B.C. Seniors' Advocate Isobel Mackenzie says people are moving into residential care prematurely

B.C. Seniors' Advocate Isobel Mackenzie says people are moving into residential care prematurely

Assisted living rules to be relaxed

Health Minister Terry Lake removing restrictions on number of services offered by assisted living facilities

Assisted living facilities in B.C. will soon be able to offer more services to seniors and disabled people to stay independent longer.

Health Minister Terry Lake introduced changes Monday that restrict assisted living providers to two of six prescribed services. Patients requiring more than two are now required to find space in residential care.

The change removes “arbitrary barriers” that have forced B.C. residents into higher-cost and more restrictive residential care before they need it, said B.C. Seniors Advocate Isobel Mackenzie.

“Assisted living is a very important housing option for about 22,000 seniors in this province,” Mackenzie said. “These are your own unit, usually in an apartment-like setting where you can lock the door. You decide who comes in and who you want to keep out, and you’re free to come and go as you wish.”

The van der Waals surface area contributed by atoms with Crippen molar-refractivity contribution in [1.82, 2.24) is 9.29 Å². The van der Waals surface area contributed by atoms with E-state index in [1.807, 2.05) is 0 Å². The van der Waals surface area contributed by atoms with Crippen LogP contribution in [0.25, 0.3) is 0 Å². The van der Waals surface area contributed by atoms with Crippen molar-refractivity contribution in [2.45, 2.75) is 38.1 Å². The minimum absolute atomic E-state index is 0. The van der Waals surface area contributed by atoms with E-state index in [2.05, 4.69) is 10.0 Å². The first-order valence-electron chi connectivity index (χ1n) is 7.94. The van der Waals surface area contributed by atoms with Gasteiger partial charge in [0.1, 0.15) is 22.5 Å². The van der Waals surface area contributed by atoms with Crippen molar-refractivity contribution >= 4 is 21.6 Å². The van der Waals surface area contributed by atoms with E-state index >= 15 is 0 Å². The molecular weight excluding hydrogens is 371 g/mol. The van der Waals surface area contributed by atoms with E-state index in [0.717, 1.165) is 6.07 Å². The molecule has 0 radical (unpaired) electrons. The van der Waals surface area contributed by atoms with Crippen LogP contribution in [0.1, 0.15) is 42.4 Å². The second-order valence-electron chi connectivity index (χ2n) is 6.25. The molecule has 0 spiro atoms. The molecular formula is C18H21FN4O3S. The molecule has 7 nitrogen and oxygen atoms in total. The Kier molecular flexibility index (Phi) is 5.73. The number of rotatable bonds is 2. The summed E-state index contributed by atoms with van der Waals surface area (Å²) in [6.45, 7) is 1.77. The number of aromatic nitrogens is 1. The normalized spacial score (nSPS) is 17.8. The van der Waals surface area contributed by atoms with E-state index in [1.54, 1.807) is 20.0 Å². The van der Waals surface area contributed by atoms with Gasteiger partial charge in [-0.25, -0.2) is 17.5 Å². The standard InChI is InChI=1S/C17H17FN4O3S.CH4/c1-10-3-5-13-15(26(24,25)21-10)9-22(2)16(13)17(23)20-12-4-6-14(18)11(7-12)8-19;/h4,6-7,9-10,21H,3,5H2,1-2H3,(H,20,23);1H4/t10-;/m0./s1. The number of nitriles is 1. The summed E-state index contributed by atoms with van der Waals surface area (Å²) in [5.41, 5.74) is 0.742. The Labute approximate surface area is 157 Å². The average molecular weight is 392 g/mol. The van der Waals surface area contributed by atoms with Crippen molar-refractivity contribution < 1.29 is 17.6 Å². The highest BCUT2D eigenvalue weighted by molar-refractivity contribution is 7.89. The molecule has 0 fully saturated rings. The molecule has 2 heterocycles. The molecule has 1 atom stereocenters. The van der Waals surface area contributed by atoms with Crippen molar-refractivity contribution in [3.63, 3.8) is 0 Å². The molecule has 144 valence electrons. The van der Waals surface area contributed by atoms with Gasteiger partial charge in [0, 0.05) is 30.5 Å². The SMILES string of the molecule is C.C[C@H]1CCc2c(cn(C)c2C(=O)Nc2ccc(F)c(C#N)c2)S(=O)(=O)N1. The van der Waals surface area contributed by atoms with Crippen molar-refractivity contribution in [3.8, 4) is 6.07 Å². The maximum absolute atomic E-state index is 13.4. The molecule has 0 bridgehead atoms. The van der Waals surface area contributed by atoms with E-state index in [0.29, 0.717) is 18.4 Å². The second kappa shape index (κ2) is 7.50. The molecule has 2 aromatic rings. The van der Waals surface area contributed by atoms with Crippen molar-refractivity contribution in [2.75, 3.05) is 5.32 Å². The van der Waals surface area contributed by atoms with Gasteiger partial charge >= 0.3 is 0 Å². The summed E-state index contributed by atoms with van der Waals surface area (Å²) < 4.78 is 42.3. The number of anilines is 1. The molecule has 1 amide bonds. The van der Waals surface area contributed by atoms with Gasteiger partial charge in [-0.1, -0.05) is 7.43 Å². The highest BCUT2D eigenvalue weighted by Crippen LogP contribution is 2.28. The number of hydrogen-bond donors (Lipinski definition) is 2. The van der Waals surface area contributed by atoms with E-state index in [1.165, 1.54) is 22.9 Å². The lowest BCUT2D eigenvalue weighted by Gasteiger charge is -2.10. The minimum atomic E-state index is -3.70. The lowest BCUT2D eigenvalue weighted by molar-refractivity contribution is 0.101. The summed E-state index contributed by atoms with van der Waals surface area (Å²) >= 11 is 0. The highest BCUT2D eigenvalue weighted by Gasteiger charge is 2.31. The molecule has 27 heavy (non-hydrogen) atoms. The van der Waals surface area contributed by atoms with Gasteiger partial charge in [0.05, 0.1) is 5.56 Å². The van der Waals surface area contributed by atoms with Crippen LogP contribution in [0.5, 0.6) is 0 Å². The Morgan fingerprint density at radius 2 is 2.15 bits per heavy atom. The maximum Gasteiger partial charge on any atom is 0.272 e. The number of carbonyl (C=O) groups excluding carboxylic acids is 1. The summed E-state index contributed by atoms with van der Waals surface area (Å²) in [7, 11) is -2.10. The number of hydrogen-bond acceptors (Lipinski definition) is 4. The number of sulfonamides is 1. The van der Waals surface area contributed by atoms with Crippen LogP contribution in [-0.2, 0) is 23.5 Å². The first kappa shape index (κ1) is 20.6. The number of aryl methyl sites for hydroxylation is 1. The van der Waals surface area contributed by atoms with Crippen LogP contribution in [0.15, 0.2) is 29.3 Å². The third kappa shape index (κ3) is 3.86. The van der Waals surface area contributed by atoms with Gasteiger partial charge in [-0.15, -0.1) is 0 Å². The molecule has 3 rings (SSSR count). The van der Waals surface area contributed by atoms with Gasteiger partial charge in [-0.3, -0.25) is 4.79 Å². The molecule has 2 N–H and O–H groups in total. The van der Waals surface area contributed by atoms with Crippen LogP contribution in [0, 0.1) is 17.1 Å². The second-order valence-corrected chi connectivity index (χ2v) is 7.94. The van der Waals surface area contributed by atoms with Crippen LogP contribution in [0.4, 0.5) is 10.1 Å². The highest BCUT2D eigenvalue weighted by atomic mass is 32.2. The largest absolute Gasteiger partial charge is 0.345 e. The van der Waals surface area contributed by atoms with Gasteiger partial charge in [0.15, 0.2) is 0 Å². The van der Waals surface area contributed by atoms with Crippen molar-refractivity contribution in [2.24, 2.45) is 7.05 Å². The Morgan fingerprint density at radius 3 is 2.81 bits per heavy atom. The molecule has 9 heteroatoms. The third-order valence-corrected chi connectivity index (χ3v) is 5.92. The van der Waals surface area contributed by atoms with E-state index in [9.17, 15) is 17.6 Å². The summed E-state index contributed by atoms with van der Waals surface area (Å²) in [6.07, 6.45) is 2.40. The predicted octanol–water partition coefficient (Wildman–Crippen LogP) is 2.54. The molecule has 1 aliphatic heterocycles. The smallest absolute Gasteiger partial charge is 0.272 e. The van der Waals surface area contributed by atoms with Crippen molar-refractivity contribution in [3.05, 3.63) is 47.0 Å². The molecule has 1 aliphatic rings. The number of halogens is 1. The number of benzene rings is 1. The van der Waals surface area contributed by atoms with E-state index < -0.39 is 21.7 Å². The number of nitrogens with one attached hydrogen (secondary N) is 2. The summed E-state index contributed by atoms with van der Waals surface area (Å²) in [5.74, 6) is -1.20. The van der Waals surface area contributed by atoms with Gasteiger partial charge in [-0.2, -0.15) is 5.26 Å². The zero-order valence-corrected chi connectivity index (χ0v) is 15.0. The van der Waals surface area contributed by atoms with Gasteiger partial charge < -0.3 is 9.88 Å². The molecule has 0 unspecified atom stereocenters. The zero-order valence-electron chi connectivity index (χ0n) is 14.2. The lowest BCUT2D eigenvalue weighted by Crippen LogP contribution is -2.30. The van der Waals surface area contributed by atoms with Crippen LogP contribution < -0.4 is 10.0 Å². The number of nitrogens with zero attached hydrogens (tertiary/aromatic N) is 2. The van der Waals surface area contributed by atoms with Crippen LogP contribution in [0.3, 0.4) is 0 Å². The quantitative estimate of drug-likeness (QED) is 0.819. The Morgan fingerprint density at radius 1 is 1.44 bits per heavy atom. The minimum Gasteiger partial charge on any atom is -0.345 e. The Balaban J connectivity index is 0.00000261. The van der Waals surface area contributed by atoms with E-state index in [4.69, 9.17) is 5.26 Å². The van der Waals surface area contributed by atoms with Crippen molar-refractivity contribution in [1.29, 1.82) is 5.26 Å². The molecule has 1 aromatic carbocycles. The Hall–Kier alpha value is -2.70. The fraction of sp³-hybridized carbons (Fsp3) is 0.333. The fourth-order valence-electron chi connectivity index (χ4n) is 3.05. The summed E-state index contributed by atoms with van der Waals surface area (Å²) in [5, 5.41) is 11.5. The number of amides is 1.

Daniel Fontaine, CEO of the B.C. Care Providers Association, said the change will be welcomed by seniors who want to stay as independent as possible. The association represents 300 non-profit and for-profit operators of residential care, assisted living and home care services.

Designated services, of which only two can currently be provided in assisted living, are:

• assistance with eating, dressing, personal hygiene and other daily activities

• medication management

• therapeutic diets

• financial management

• intensive rehabilitation therapy

• behavioural management

 

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